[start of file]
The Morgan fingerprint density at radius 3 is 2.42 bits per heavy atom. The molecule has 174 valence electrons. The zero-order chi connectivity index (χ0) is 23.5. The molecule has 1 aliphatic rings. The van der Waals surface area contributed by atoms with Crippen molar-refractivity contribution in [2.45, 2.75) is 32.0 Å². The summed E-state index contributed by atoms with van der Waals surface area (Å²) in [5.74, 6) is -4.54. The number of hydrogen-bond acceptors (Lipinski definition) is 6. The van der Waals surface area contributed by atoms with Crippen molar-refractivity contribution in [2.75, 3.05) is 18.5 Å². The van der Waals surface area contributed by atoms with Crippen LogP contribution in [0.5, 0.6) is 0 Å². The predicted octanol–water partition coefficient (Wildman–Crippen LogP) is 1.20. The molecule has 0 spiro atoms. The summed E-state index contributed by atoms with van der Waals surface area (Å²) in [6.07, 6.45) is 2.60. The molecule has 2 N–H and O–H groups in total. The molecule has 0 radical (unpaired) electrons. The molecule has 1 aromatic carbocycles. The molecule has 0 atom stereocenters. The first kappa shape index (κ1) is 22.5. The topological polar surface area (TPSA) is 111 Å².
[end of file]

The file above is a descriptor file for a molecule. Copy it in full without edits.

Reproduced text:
The Morgan fingerprint density at radius 3 is 2.42 bits per heavy atom. The molecule has 174 valence electrons. The zero-order chi connectivity index (χ0) is 23.5. The molecule has 1 aliphatic rings. The van der Waals surface area contributed by atoms with Crippen molar-refractivity contribution in [2.45, 2.75) is 32.0 Å². The summed E-state index contributed by atoms with van der Waals surface area (Å²) in [5.74, 6) is -4.54. The number of hydrogen-bond acceptors (Lipinski definition) is 6. The van der Waals surface area contributed by atoms with Crippen molar-refractivity contribution in [2.75, 3.05) is 18.5 Å². The van der Waals surface area contributed by atoms with Crippen LogP contribution in [0.5, 0.6) is 0 Å². The predicted octanol–water partition coefficient (Wildman–Crippen LogP) is 1.20. The molecule has 0 spiro atoms. The summed E-state index contributed by atoms with van der Waals surface area (Å²) in [6.07, 6.45) is 2.60. The molecule has 2 N–H and O–H groups in total. The molecule has 0 radical (unpaired) electrons. The molecule has 1 aromatic carbocycles. The molecule has 0 atom stereocenters. The first kappa shape index (κ1) is 22.5. The topological polar surface area (TPSA) is 111 Å².